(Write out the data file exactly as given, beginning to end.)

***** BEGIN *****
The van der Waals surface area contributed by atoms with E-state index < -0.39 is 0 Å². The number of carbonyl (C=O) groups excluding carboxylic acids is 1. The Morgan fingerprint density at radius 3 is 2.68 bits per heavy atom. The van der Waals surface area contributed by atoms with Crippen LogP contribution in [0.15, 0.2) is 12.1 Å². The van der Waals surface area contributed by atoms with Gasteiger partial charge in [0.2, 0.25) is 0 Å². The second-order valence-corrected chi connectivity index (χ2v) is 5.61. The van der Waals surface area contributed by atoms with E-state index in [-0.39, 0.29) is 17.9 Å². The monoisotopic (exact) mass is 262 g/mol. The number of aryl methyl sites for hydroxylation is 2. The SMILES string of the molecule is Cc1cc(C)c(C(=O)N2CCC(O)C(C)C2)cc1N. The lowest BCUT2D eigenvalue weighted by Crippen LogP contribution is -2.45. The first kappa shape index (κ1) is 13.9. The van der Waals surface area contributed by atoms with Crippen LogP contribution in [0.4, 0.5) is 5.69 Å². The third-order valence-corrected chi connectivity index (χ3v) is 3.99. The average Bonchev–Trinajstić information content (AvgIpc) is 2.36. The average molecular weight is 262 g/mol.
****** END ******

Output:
The van der Waals surface area contributed by atoms with E-state index < -0.39 is 0 Å². The number of carbonyl (C=O) groups excluding carboxylic acids is 1. The Morgan fingerprint density at radius 3 is 2.68 bits per heavy atom. The van der Waals surface area contributed by atoms with Crippen LogP contribution in [0.15, 0.2) is 12.1 Å². The van der Waals surface area contributed by atoms with Gasteiger partial charge in [0.2, 0.25) is 0 Å². The second-order valence-corrected chi connectivity index (χ2v) is 5.61. The van der Waals surface area contributed by atoms with E-state index in [-0.39, 0.29) is 17.9 Å². The monoisotopic (exact) mass is 262 g/mol. The number of aryl methyl sites for hydroxylation is 2. The SMILES string of the molecule is Cc1cc(C)c(C(=O)N2CCC(O)C(C)C2)cc1N. The lowest BCUT2D eigenvalue weighted by Crippen LogP contribution is -2.45. The first kappa shape index (κ1) is 13.9. The van der Waals surface area contributed by atoms with Crippen LogP contribution in [0.4, 0.5) is 5.69 Å². The third-order valence-corrected chi connectivity index (χ3v) is 3.99. The average Bonchev–Trinajstić information content (AvgIpc) is 2.36. The average molecular weight is 262 g/mol.